Texas comptroller’s amnesty program begins May 1

Kevin Herzberg
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John LaBorde
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Terry Gaul
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Rick Herrmann
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Jamie C. Yesnowitz
Washington, DC
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Chuck Jones
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Lori Stolly
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Priya D. Nair
Washington, DC
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The Texas Comptroller of Public Accounts has announced that a tax amnesty program will be held from May 1 through June 29, 2018.1 The program applies to tax periods prior to January 1, 2018 and provides relief from penalties and interest on liabilities that have not been previously identified as due by the Comptroller.

Eligible Taxes and TaxpayersIn 2017, Texas enacted budget legislation that included a provision directing the Comptroller to establish a tax amnesty program for a limited duration.2 The legislation provides that the program should encourage voluntary reporting by:

  • Delinquent taxpayers who do not have a Texas sales and use tax permit, or are not registered for a tax or fee administered by the Comptroller’s office; and
  • Taxpayers who have a permit, but may have underreported or owe additional taxes or fees.

The program does not apply to periods currently under audit review, International Fuel Tax Agreement (IFTA) taxes, Public Utility Commission (PUC) gross receipts assessments, local motor vehicle tax and unclaimed property payments. The Comptroller’s office has indicated that it will add further information concerning the program to its Web site.3

Commentary This is the first tax amnesty program that Texas has offered since 2012. In encouraging taxpayers to participate in the program, the Comptroller has explained that “there are no excuses necessary” for taxpayers who qualify for amnesty. Taxpayers who believe they owe any Texas taxes should review whether a potential outstanding tax liability may exist and if so, consider participating in the program to avoid interest and penalties. Because the amnesty program provisions in the legislation are general and the Comptroller’s announcement of the program dates does not provide much detail, taxpayers considering participation in the program should consult the Comptroller’s Web site as the commencement date of the amnesty approaches for further information. In some cases, taxpayers may decide that it is more advantageous to enter into a voluntary disclosure agreement (VDA) to address their prior year’s tax liabilities.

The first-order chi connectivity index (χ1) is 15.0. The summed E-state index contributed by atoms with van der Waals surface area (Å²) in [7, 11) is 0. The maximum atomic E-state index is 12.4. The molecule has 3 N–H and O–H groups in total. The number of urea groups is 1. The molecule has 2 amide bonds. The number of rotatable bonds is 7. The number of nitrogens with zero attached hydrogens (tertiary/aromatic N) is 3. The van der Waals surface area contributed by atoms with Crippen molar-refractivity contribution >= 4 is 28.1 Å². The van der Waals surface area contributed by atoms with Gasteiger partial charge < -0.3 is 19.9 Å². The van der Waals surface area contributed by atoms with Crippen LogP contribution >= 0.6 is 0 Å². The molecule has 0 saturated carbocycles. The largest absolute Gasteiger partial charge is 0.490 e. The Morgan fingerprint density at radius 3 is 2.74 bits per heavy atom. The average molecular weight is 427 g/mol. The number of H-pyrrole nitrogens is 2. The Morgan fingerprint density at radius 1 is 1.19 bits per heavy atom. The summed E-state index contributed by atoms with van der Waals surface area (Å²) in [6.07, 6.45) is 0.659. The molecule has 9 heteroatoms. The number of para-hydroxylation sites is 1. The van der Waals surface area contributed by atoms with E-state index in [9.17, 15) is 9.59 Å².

State tax amnesty programs have been popular during the past two years. Taxpayers also should consider participation in the amnesty programs that currently are being offered by Connecticut,4 Ohio5 and Rhode Island.6

1 News Release, Texas Comptroller of Public Accounts, Dec. 21, 2017.
2 S.B. 1, Laws 2017, § 17.11.
3 See
4 For further information, see GT SALT Alert: Connecticut Budget Revises Net Deferred Tax Liability Deduction Provisions.
5 This program is discussed in GT SALT Alert: Ohio Enacts Budget Including Expanded Sales Tax Nexus, Municipal Income Tax Changes, and Amnesty Program.
6 For further information, see GT SALT Alert: Rhode Island Imposes Notice and Reporting Requirements on Non-Collecting Retailers; Establishes Tax Amnesty Program.

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